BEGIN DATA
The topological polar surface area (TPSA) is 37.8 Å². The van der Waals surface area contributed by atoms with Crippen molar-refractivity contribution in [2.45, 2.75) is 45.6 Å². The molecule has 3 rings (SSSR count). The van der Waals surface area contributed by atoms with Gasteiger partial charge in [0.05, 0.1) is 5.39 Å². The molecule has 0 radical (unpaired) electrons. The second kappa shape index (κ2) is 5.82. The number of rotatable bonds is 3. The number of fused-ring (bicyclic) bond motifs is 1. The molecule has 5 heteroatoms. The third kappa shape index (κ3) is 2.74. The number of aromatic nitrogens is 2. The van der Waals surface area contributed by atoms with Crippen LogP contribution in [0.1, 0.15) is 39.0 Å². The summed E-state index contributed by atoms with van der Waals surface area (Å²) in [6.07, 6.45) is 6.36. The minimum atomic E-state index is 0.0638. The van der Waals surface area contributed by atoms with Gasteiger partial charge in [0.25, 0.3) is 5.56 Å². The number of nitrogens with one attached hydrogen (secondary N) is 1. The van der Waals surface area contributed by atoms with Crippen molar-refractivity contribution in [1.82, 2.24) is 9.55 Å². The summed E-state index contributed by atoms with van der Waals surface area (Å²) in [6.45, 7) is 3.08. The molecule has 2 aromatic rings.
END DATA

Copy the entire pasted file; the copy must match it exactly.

The topological polar surface area (TPSA) is 37.8 Å². The van der Waals surface area contributed by atoms with Crippen molar-refractivity contribution in [2.45, 2.75) is 45.6 Å². The molecule has 3 rings (SSSR count). The van der Waals surface area contributed by atoms with Gasteiger partial charge in [0.05, 0.1) is 5.39 Å². The molecule has 0 radical (unpaired) electrons. The second kappa shape index (κ2) is 5.82. The number of rotatable bonds is 3. The number of fused-ring (bicyclic) bond motifs is 1. The molecule has 5 heteroatoms. The third kappa shape index (κ3) is 2.74. The number of aromatic nitrogens is 2. The van der Waals surface area contributed by atoms with Crippen LogP contribution in [0.1, 0.15) is 39.0 Å². The summed E-state index contributed by atoms with van der Waals surface area (Å²) in [6.07, 6.45) is 6.36. The minimum atomic E-state index is 0.0638. The van der Waals surface area contributed by atoms with Gasteiger partial charge in [0.25, 0.3) is 5.56 Å². The number of nitrogens with one attached hydrogen (secondary N) is 1. The van der Waals surface area contributed by atoms with Crippen molar-refractivity contribution in [1.82, 2.24) is 9.55 Å². The summed E-state index contributed by atoms with van der Waals surface area (Å²) in [6.45, 7) is 3.08. The molecule has 2 aromatic rings.